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Radical New Insights Into Likely Basis of Drug Addiction, Its Causes and Cures


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A friend sent me this, and my mind's been reeling ever since. In a wonderfully shocked and waking up at last sort of way. Though I've never myself been an addict, I've seen way too much of addiction at close-medium range: relationships destroyed, lives and careers torpedoed, even death. The link utterly and completely reframes the entire addiction issue, places it in a wholly new context, one from which not only are solutions to a seemingly intractable problem destroying nations possible, but have been proven to work in an entire country!

 

Regards,

 

John Kettler

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Causes? It's pretty simple, John.

 

Scientists estimate that 40 to 60% a person’s risk for addiction is based on genetics. In families where there is addiction present, children are far more likely to have addiction problems as adults. And drugs tend to be fungible: alcohol= nicotine=heroin.

 

The implications are cruelly Darwinian.

 

Those historical groups that had no experience of alcohol lacked genetic resistance. The populations of the various native American cultures were devastated by the introduction of that drug by colonizing Europeans*. The latter had reduced the numbers of those bearing the defective gene through natural selection over the centuries. Wine, already common in the Middle East, followed the northern expansion of the Roman Empire. Thus Southern Europeans (or Jews) are less likely to become alcoholics than their Northern or Eastern neighbors. The Irish and Russians, for example.

 

*- The natives got their revenge with tobacco. :)

Edited by Childress
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LukeFF,

 

This is exactly where it belongs and is in full conformity with the Forum Rules for the GDF. If you don't wish to participate, that's your business. Besides, how do you know, considering you have me blocked? 

 

Childress,

 

I'm familiar with alcoholism as a genetic issue, see the famous Barrymore family for generations, but was unaware it applied as well to other substances. The settlers landed at Plymouth, Massachusetts because they ran out of beer, not because it was their planned destination. Of course, their beer was an important source of nutrition and was utterly unlike what most Americans think of as beer. In fact, there used to be a saying that some worker wasn't worth his beer, an expression going back to ancient Egypt where a bucket of beer was a worker's wage and dinner for the family. Regarding  tobacco, as I recall, the natives treated it as sacred, hence, the medicine pipe. The Wiki has some material on it I'd not encountered before. Healing! Wiki excerpt below.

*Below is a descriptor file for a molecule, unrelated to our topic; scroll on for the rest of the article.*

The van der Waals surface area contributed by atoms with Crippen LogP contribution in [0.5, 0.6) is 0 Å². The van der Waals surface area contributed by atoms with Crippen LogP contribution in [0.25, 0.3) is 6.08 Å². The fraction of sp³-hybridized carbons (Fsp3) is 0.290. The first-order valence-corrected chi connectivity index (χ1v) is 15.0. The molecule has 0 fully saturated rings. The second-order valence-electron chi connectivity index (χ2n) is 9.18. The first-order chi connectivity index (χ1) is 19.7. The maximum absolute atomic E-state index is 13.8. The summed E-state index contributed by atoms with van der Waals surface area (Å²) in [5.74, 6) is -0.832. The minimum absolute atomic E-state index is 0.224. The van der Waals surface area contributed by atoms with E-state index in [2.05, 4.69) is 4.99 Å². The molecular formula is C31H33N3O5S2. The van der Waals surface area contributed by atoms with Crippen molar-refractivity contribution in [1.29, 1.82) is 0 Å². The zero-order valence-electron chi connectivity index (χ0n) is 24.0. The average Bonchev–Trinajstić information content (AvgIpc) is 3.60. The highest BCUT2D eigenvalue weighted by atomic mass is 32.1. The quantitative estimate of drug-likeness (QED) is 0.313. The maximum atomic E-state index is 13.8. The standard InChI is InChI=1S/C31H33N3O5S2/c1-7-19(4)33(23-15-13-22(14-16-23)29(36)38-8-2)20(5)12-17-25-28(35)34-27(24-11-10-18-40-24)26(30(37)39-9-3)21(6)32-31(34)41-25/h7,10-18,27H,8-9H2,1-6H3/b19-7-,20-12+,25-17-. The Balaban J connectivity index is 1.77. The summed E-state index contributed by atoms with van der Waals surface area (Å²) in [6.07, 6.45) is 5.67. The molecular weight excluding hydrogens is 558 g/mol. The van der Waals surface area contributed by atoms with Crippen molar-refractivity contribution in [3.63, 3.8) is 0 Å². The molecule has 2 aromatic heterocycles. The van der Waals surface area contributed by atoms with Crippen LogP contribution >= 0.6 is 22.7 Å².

"Apart from smoking, tobacco had a number of uses as medicine. As a pain killer it was used for earache and toothache and occasionally as a poultice. Smoking was said by the desert Indians to be a cure for colds, especially if the tobacco was mixed with the leaves of the small desert sage, Salvia dorrii, or the root of Indian balsam or cough rootLeptotaenia multifida, the addition of which was thought to be particularly good for asthma and tuberculosis.[5] Uncured tobacco was often eaten, used in enemas, or drunk as extracted juice.[citation needed] Early missionaries often reported on the ecstatic state caused by tobacco. As its use spread into Western cultures, however, it was no longer used primarily for entheogenic or religious purposes, although religious use of tobacco is still common among many indigenous peoples, particularly in the Americas. Among the Cree and Ojibway of Canada and the north-central United States, it is offered to the Creator, with prayers, and is used in sweat lodgespipe ceremoniessmudging, and is presented as a gift. A gift of tobacco is tradition when asking an Ojibway elder a question of a spiritual nature. Because of its sacred nature, tobacco abuse (thoughtlessly and addictively chain smoking) is seriously frowned upon by the Algonquian tribes of Canada, as it is believed that if one so abuses the plant, it will abuse that person in return, causing sickness. The proper and traditional native way of offering the smoke is said to involve directing it toward the four cardinal points (north, south, east, and west), rather than holding it deeply within the lungs for prolonged periods.[6]"

Leave it to the Europeans to snort it and take it out of context!  I was going to go with peyote as natives' revenge--before my planned argument collapsed in the face of zero use by Europeans other than the Spanish, who absolutely railed against it after first crossing paths with this potent hallucinogen while conquering Mexico and trying out the cactus derivative. Never heard of a peyote addict, though.

 

Regards,

 

John Kettler

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